Together with project partners thyssenkrupp Steel and thyssenkrupp Uhde Chlorine Engineers, STEAG is working on a feasibility study for the construction of a water electrolysis plant with a capacity of up to 500 megawatts (MW) to supply green hydrogen and oxygen to thyssenkrupp Steel’s nearby steelworks. If an investment decision is made in spring 2023, commercial operation of the plant in early 2025 is conceivable.
Thanks to its climate strategy, thyssenkrupp Steel will be creating a continually increasing and reliable demand for green hydrogen in the coming years. This will initially replace some of the carbon used in the existing blast furnaces and later be used in new direct reduction plants. With a capacity of up to 500 MW, the planned electrolysis facility on the STEAG site in Duisburg-Walsum could itself supply enough hydrogen for the steel manufacturer’s first direct reduction plant and by doing so would make an important contribution to supplying the steelworks in the short and medium term.
The project includes the construction of two new pipelines to transport water and oxygen from Walsum to the steelworks located less than three kilometers away in the Duisburg district of Bruckhausen. The immediate proximity of the sites to each other will permit a fast link to the steelworks. A connection to the high voltage grid ensures the supply of green electricity for electrolysis, and large battery storage facilities will support grid stability. The site also has a connection to the existing natural gas network, which could also prospectively be used to convey hydrogen.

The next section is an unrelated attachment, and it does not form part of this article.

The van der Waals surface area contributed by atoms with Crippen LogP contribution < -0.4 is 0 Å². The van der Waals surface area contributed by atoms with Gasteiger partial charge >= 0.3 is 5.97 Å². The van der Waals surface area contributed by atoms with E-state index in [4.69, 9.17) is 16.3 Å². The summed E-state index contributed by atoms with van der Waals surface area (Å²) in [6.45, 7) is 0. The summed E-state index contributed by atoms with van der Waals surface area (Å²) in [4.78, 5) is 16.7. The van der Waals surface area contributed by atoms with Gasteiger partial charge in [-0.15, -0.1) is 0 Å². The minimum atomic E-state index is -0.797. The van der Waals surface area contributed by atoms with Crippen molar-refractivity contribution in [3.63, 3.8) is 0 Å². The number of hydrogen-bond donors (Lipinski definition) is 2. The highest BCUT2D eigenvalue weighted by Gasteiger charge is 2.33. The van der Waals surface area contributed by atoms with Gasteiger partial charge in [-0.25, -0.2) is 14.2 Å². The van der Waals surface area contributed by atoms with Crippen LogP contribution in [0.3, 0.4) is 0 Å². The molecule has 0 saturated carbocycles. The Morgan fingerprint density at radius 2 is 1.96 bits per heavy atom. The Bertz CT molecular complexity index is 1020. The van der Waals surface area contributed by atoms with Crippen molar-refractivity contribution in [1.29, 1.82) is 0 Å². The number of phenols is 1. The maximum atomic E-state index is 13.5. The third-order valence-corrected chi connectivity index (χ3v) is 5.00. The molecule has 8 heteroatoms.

The project also offers interesting opportunities for investors. In addition to participating in the project development, investors can acquire shares in the operating company that is to be newly founded. Together with the project partners, they will finance the development and construction of the water electrolysis plant and its connection to the steelworks, and they will also ensure stable cash flows through the purchase of fixed quantities of green hydrogen and oxygen by thyssenkrupp Steel.